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Last week, while I was at work, a clerk from the IPTV carrier came home to fix a problem with the cable tv service. Upon arriving home, I noticed how he changed my wireless security's username and password. I thought he simply did this to bypass not having me around.

Upon further inspection, I noticed how he also changed my security from WPA2 to gasp basic WPA (!).

What logical reason could there be behind this?

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2 Answers 2

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It's possible that he needed to connect some sort of equipment that only supports WPA. Do the service personnel from your carrier normally carry some kind of handheld computer for billing/logging? Some older handheld POS systems may not allow WPA2. That said, generally these systems use a cellular connection rather than WiFi so that they'll work anywhere with no fuss. Possibly the tech had a laptop that only supported WPA, although this is very rare in the real world now.

I find it far more likely that the tech needed to hard reset the router for some reason (probably just to diagnose a problem), and when she set it back up for you she just didn't know/didn't care about the difference between WPA and WPA2. As long as all your equipment is modern there should be no problem changing it back. The original-generation Nintendo DS is the only thing I've dealt with in a while that couldn't handle WPA2 (and it goes all out, supporting WEP only).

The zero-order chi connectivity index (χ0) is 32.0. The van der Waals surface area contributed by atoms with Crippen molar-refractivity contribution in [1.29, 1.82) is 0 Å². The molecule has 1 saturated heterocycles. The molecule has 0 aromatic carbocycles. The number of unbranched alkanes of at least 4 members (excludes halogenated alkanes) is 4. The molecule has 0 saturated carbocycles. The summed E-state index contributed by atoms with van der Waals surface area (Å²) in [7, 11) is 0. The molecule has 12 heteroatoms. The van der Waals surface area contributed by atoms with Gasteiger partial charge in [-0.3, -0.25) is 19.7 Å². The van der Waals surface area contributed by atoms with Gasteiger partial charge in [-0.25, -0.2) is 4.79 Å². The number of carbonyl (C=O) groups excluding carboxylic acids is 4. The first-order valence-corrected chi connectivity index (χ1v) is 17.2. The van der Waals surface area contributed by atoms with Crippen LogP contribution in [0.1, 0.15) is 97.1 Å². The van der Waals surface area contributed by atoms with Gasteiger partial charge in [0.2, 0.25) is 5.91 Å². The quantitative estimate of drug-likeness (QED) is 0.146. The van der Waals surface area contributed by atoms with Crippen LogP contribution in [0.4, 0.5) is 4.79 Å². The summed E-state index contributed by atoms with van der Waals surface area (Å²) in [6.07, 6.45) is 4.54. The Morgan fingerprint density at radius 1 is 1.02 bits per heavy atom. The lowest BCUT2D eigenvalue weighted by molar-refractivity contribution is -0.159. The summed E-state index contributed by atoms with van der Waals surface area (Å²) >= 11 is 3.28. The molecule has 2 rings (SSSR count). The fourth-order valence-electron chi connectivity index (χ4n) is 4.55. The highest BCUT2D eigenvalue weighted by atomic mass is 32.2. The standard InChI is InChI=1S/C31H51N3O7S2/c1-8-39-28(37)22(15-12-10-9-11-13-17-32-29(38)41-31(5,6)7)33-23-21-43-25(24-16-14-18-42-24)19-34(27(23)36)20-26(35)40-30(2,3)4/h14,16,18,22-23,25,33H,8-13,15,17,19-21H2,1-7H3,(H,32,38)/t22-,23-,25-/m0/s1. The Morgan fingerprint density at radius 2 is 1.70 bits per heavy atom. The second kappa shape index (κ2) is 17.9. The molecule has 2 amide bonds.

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The reason could be that Windows XP doesn't support WPA2 without a patch from Microsoft.

Maybe he brought a computer running under this OS and tried to connect to your AP using it.

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